A barber and his customer at the Grain Exchange -- together 32 years -- share life over a regular haircut.
Peter Berglund found his way to Leo Odden's brown vinyl chair in 1974 and has been sitting down for a trim once a month since.
Pete, 62, a wheat futures trader, and Leo, 70, owner of the Grain Exchange barbershop in downtown Minneapolis, clearly relish each other's company and the opportunity to push each other's buttons.
As Leo cuts, thins and shapes Peter's enviably thick and wavy hair, they banter about their three favorite topics -- women, money and women -- and dispel the myth that men don't share personal information. Pete, of Hopkins, has been married 35 years. He has two grown children and one grandchild.
"A testament to longevity," Leo says.
"I made it for 27 years as a married man, then was put out on waivers."
He's been seeing a Wisconsin woman for 15 years. It's a good life, he says.
"That's because they only see each other once a week," Pete pipes up.
Pete pays $17 plus a $1 tip for his haircut.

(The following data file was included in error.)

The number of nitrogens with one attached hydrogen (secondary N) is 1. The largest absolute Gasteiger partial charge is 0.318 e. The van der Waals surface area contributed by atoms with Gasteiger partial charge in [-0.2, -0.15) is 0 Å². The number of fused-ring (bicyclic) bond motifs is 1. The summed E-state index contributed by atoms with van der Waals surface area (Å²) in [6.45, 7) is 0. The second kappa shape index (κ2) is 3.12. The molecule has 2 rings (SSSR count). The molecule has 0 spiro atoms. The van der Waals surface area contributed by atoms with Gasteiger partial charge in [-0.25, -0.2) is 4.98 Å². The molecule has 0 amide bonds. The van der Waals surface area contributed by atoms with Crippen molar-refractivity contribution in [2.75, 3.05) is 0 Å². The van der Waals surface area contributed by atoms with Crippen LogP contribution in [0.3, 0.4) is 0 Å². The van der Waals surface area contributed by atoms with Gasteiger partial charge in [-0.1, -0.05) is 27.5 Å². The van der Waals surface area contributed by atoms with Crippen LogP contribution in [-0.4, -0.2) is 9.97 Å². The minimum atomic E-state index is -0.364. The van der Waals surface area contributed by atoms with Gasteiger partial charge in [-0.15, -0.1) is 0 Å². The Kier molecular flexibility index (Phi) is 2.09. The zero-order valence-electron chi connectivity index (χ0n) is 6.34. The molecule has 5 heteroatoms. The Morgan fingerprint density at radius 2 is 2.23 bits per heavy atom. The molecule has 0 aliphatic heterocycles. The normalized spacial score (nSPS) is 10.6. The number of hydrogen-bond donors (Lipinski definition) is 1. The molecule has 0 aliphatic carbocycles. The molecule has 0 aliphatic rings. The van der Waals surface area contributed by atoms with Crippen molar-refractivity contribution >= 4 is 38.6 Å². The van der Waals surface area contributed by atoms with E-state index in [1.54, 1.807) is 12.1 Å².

"Most people give me $3," Leo injects. Snip, snip. "Pete's a little tight."
"We're Norwegian," Pete says. "We don't throw money around."
He might, though, if he thought the workmanship was better.
"Leo has a tendency to cut in a military way. I had enough of the military when I was in it."
Actually, the cut's quite good, and Pete knows it. He stands, thanks Leo, walks out.
"Where'd you put your money?" Leo shouts.
"Oh, God," says Pete. "I've got to pay you."
He returns, hands Leo a twenty, waits for his $2 in change.
Big tip or none, "I'm always proud when Peter walks out of here."
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